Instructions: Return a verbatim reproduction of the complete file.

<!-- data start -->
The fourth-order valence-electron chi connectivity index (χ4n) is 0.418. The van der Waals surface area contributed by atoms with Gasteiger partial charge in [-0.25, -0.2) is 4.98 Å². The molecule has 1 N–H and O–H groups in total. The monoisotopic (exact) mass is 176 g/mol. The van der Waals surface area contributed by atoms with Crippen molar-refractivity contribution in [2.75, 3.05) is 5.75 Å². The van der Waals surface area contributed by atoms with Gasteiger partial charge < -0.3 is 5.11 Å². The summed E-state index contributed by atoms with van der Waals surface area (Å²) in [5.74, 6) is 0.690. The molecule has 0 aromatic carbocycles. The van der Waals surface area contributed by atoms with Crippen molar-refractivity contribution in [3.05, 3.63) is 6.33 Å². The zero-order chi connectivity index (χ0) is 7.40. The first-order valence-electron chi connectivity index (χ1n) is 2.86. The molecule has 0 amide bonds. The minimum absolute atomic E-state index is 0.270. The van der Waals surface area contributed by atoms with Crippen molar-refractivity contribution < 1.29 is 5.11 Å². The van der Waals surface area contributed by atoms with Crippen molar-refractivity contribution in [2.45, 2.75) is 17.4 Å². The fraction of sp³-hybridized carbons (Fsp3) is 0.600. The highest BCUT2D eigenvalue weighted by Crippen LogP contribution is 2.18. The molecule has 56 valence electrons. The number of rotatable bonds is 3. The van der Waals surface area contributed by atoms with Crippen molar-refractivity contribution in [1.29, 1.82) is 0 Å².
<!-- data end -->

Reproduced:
The fourth-order valence-electron chi connectivity index (χ4n) is 0.418. The van der Waals surface area contributed by atoms with Gasteiger partial charge in [-0.25, -0.2) is 4.98 Å². The molecule has 1 N–H and O–H groups in total. The monoisotopic (exact) mass is 176 g/mol. The van der Waals surface area contributed by atoms with Crippen molar-refractivity contribution in [2.75, 3.05) is 5.75 Å². The van der Waals surface area contributed by atoms with Gasteiger partial charge < -0.3 is 5.11 Å². The summed E-state index contributed by atoms with van der Waals surface area (Å²) in [5.74, 6) is 0.690. The molecule has 0 aromatic carbocycles. The van der Waals surface area contributed by atoms with Crippen molar-refractivity contribution in [3.05, 3.63) is 6.33 Å². The zero-order chi connectivity index (χ0) is 7.40. The first-order valence-electron chi connectivity index (χ1n) is 2.86. The molecule has 0 amide bonds. The minimum absolute atomic E-state index is 0.270. The van der Waals surface area contributed by atoms with Crippen molar-refractivity contribution < 1.29 is 5.11 Å². The van der Waals surface area contributed by atoms with Crippen molar-refractivity contribution in [2.45, 2.75) is 17.4 Å². The fraction of sp³-hybridized carbons (Fsp3) is 0.600. The highest BCUT2D eigenvalue weighted by Crippen LogP contribution is 2.18. The molecule has 56 valence electrons. The number of rotatable bonds is 3. The van der Waals surface area contributed by atoms with Crippen molar-refractivity contribution in [1.29, 1.82) is 0 Å².